4.4 As I have argued here and elsewhere (Peggs, in press), there are important differences between radical identity politics and primacy identity politics. In radical identity politics the goal is usually ‘to overcome the forms of oppression and marginalization that group members experience’ (Lloyd 2007: 2), whereas the goal in primacy identity politics is the preservation or extension of existing power relations through the continued subjugation of disadvantaged groups (Peggs, in press). However, the similarity between radical identity politics and primacy identity politics is that there is an assumed essential identity that is the group’s foundation for collective political action. But, coming back to the dissimilarities, in radical identity politics the lack of a conception of an essential identity means that for many activists emancipatory politics is unfeasible (Lloyd, 2005:13) (and this is Homfray’s point), whereas in the case of primacy identity politics there are considerable emancipatory possibilities associated with viewing identities as destabilised (Peggs, in press). In order to explicate my argument in what remains of this paper I focus on what I argue are the primacy identity politics of Pro-Test, a UK-based lobby group that supports and promotes experiments on nonhuman animals.
Human Primacy Identity Politics5.1 The lobby group Pro-Test (2006a) explains its inception as a response to ‘the way that those opposed to vivisection (testing on animals for the purpose of scientific progress) were dominating the public debate on animal research’. Pro-Test’s website material describes their major aim as follows;
‘Pro-Test aims to counter the irrational arguments of anti-vivisectionists by raising public awareness of the benefits of animal research and creating an environment where scientists can speak out about their work and be proud of the contributions they make’ (Pro-Test 2006a).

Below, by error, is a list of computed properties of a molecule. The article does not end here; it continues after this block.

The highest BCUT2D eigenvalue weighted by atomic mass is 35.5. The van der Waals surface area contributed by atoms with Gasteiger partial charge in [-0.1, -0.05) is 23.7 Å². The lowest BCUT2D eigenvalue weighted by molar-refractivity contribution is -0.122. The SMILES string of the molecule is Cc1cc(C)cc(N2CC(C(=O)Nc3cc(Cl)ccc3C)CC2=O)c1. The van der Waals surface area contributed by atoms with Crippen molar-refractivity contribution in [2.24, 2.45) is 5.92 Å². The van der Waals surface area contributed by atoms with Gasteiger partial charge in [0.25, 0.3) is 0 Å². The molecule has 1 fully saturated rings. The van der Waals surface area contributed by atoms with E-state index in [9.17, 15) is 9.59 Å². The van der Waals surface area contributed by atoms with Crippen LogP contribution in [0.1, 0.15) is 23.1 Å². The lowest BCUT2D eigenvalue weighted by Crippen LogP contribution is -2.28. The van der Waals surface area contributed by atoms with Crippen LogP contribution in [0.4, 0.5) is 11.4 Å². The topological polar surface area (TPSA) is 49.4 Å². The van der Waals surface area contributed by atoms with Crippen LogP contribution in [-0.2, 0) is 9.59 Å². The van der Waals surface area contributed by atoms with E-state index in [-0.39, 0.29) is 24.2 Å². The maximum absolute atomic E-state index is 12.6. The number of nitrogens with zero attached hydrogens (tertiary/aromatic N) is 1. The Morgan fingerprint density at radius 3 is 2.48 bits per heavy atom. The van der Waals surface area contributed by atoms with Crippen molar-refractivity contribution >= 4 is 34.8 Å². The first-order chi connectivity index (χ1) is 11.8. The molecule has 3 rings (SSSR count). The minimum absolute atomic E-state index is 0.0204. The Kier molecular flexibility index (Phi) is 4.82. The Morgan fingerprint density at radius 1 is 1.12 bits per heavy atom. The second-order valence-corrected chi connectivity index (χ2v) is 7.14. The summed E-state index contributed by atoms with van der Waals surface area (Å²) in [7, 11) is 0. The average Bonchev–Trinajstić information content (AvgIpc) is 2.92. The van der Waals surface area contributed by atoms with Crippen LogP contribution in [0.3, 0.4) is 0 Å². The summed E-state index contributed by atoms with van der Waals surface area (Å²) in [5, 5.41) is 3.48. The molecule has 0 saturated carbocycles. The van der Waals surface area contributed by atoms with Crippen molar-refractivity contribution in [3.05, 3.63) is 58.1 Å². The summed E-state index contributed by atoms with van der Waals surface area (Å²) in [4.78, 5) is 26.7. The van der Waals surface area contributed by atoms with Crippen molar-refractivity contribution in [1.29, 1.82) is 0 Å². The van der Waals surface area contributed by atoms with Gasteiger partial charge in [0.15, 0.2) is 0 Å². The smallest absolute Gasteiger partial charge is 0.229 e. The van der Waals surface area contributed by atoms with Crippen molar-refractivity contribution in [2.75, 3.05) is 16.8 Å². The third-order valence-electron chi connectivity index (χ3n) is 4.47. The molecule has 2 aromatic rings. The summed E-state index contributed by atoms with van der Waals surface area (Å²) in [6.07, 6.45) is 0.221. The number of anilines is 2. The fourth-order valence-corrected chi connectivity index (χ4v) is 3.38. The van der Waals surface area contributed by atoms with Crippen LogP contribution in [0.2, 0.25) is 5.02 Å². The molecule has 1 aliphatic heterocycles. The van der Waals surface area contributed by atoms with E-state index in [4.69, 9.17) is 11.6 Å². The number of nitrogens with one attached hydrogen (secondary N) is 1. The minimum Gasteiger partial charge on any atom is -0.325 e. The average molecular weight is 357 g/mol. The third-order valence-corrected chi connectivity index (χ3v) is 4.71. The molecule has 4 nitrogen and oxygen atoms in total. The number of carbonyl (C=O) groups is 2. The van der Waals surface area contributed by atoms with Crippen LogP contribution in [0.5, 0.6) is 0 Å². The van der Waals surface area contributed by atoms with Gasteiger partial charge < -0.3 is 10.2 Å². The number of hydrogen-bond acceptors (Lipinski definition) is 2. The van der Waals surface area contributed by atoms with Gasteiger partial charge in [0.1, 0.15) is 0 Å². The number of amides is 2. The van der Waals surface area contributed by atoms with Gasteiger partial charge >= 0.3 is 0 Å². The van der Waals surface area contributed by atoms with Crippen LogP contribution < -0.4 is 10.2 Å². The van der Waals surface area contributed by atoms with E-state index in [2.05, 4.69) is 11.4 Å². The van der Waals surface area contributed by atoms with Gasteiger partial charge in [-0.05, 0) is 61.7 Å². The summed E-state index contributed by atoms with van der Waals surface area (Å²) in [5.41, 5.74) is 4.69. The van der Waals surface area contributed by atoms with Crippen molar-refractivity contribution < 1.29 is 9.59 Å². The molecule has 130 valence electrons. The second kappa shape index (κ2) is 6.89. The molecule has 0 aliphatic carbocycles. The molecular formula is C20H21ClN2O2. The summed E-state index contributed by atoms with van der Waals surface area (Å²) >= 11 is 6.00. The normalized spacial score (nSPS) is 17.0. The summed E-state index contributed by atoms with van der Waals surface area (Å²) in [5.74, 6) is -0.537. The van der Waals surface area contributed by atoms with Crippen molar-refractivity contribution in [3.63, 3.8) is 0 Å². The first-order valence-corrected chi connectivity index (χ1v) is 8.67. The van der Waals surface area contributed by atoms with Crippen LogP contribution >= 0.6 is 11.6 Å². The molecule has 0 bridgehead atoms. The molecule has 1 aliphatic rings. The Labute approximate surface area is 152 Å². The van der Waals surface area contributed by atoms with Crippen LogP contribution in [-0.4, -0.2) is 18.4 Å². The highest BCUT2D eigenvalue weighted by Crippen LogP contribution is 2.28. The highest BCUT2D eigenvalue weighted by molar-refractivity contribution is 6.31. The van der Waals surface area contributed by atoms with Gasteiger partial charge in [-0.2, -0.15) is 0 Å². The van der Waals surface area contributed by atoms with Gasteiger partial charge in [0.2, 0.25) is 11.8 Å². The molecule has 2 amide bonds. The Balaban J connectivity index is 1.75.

5.2 The focus here is on the function of nonhuman animals for providing (most usually human) benefits, the commendation of humans who carry out such experiments and the facilitation of a setting in which the functional benefits to (usually) humans and the work being carried out (usually) on behalf of humans is recognised. The notion of functional achievements is pitted against what Pro-Test terms the ‘irrational’ arguments of those opposed to such experiments, arguments that cover e.g. functional detriments (nonhuman animals experiments as ineffective) and ethical concerns (nonhuman animal experiments as immoral) (e.g. see Pro-Test 2006b). The website explains that Pro-Test is ‘funded entirely by voluntary donations from private individuals and a generous grant from the Research Defence Society’ (Pro-Test 2006a). The members, the followers, the funders and the scientists defended by the group are of course human, as are the beings Pro-Test refers to as opposed to such experiments. Pro-Test does not mention the opposition that is without doubt felt by other beings; for example the nearly three million nonhuman animals experimented upon in 2006 in the UK alone (National Statistics 2007: pp 18-19). Indeed, Pro-Test (2007) declares that it ‘welcome[s] statistics on animal research in 2006’ since the political objective of the group is the preservation of experimentation on nonhuman animals for ‘scientific progress’.
5.3 Pro-Test does not call for recognition of and an end to the subordination of nonhuman animals, rather Pro-Test pleas for the preservation of the domination of nonhuman animals for human good (Peggs, in press). Of course, Pro-Test does not refer to the use of nonhuman animals in experiments as human domination at all; rather Pro-Test associates nonhuman animal experiments with scientific progress. But because Pro-Test does not present nonhuman animal experimentation as human domination this does not detract from the human domination that is surely evident; the experiments are for scientific progress and for sure, it is unlikely that a Pro-Test member, funder or scientist would want to take the place of a nonhuman animal destined for or used in such experiments. However, in defending such experiments, Pro-Test contends that they are not undertaken solely for human good; Pro-Test avers that such experiments are also beneficial to nonhuman animals. Thus Pro-Test argues,